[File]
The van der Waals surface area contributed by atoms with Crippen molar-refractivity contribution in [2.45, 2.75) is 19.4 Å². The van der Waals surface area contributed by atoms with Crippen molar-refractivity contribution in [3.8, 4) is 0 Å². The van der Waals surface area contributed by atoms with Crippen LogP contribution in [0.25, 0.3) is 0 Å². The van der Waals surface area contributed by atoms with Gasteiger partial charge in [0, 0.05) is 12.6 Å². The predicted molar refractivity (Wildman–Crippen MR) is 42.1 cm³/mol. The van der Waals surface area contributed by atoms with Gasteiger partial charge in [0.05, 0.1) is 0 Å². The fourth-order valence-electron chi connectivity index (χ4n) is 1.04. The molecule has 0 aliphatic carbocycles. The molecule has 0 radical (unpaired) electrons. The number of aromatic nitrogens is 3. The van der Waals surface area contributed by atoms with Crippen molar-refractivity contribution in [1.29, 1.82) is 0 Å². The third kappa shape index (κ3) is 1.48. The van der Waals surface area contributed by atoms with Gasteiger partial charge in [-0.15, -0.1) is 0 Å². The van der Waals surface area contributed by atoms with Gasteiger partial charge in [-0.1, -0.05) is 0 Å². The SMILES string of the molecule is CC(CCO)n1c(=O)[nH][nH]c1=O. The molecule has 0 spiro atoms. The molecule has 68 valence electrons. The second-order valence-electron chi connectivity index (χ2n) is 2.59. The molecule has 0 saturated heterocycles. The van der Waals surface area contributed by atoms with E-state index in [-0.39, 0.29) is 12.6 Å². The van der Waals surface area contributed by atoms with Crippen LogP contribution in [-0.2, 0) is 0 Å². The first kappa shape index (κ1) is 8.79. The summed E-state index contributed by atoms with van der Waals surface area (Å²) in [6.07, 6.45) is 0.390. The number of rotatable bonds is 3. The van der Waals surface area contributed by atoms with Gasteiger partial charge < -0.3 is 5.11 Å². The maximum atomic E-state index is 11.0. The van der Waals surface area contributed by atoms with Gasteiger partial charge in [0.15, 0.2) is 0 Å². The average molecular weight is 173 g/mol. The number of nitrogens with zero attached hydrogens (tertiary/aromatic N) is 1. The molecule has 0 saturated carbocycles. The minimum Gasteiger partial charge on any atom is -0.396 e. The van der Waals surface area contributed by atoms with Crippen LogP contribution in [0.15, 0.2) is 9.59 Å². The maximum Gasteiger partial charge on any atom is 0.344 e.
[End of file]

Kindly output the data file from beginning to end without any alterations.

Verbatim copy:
The van der Waals surface area contributed by atoms with Crippen molar-refractivity contribution in [2.45, 2.75) is 19.4 Å². The van der Waals surface area contributed by atoms with Crippen molar-refractivity contribution in [3.8, 4) is 0 Å². The van der Waals surface area contributed by atoms with Crippen LogP contribution in [0.25, 0.3) is 0 Å². The van der Waals surface area contributed by atoms with Gasteiger partial charge in [0, 0.05) is 12.6 Å². The predicted molar refractivity (Wildman–Crippen MR) is 42.1 cm³/mol. The van der Waals surface area contributed by atoms with Gasteiger partial charge in [0.05, 0.1) is 0 Å². The fourth-order valence-electron chi connectivity index (χ4n) is 1.04. The molecule has 0 aliphatic carbocycles. The molecule has 0 radical (unpaired) electrons. The number of aromatic nitrogens is 3. The van der Waals surface area contributed by atoms with Crippen molar-refractivity contribution in [1.29, 1.82) is 0 Å². The third kappa shape index (κ3) is 1.48. The van der Waals surface area contributed by atoms with Gasteiger partial charge in [-0.15, -0.1) is 0 Å². The van der Waals surface area contributed by atoms with Gasteiger partial charge in [-0.1, -0.05) is 0 Å². The SMILES string of the molecule is CC(CCO)n1c(=O)[nH][nH]c1=O. The molecule has 0 spiro atoms. The molecule has 68 valence electrons. The second-order valence-electron chi connectivity index (χ2n) is 2.59. The molecule has 0 saturated heterocycles. The van der Waals surface area contributed by atoms with E-state index in [-0.39, 0.29) is 12.6 Å². The van der Waals surface area contributed by atoms with Crippen LogP contribution in [-0.2, 0) is 0 Å². The first kappa shape index (κ1) is 8.79. The summed E-state index contributed by atoms with van der Waals surface area (Å²) in [6.07, 6.45) is 0.390. The number of rotatable bonds is 3. The van der Waals surface area contributed by atoms with Gasteiger partial charge < -0.3 is 5.11 Å². The maximum atomic E-state index is 11.0. The van der Waals surface area contributed by atoms with Gasteiger partial charge in [0.15, 0.2) is 0 Å². The average molecular weight is 173 g/mol. The number of nitrogens with zero attached hydrogens (tertiary/aromatic N) is 1. The molecule has 0 saturated carbocycles. The minimum Gasteiger partial charge on any atom is -0.396 e. The van der Waals surface area contributed by atoms with Crippen LogP contribution in [0.15, 0.2) is 9.59 Å². The maximum Gasteiger partial charge on any atom is 0.344 e.